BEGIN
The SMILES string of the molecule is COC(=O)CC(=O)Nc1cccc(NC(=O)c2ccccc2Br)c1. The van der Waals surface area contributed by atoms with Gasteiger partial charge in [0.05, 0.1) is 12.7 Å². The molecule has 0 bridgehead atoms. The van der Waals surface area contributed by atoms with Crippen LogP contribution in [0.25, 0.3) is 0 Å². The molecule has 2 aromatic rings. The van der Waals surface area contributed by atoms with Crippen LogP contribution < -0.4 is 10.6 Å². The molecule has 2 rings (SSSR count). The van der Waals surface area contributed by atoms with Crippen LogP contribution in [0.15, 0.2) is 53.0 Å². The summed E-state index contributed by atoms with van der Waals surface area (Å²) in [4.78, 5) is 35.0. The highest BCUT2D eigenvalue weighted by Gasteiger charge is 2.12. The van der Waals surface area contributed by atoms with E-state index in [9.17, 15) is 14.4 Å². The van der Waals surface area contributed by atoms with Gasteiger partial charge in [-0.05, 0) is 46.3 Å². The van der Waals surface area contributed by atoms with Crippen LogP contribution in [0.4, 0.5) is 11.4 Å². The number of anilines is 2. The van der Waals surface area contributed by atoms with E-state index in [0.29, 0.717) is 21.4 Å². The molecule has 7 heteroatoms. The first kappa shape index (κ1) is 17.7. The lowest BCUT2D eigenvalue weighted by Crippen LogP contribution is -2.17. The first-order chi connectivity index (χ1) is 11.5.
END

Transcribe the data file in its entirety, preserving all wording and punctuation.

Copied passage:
The SMILES string of the molecule is COC(=O)CC(=O)Nc1cccc(NC(=O)c2ccccc2Br)c1. The van der Waals surface area contributed by atoms with Gasteiger partial charge in [0.05, 0.1) is 12.7 Å². The molecule has 0 bridgehead atoms. The van der Waals surface area contributed by atoms with Crippen LogP contribution in [0.25, 0.3) is 0 Å². The molecule has 2 aromatic rings. The van der Waals surface area contributed by atoms with Crippen LogP contribution < -0.4 is 10.6 Å². The molecule has 2 rings (SSSR count). The van der Waals surface area contributed by atoms with Crippen LogP contribution in [0.15, 0.2) is 53.0 Å². The summed E-state index contributed by atoms with van der Waals surface area (Å²) in [4.78, 5) is 35.0. The highest BCUT2D eigenvalue weighted by Gasteiger charge is 2.12. The van der Waals surface area contributed by atoms with E-state index in [9.17, 15) is 14.4 Å². The van der Waals surface area contributed by atoms with Gasteiger partial charge in [-0.05, 0) is 46.3 Å². The van der Waals surface area contributed by atoms with Crippen LogP contribution in [0.4, 0.5) is 11.4 Å². The number of anilines is 2. The van der Waals surface area contributed by atoms with E-state index in [0.29, 0.717) is 21.4 Å². The molecule has 7 heteroatoms. The first kappa shape index (κ1) is 17.7. The lowest BCUT2D eigenvalue weighted by Crippen LogP contribution is -2.17. The first-order chi connectivity index (χ1) is 11.5.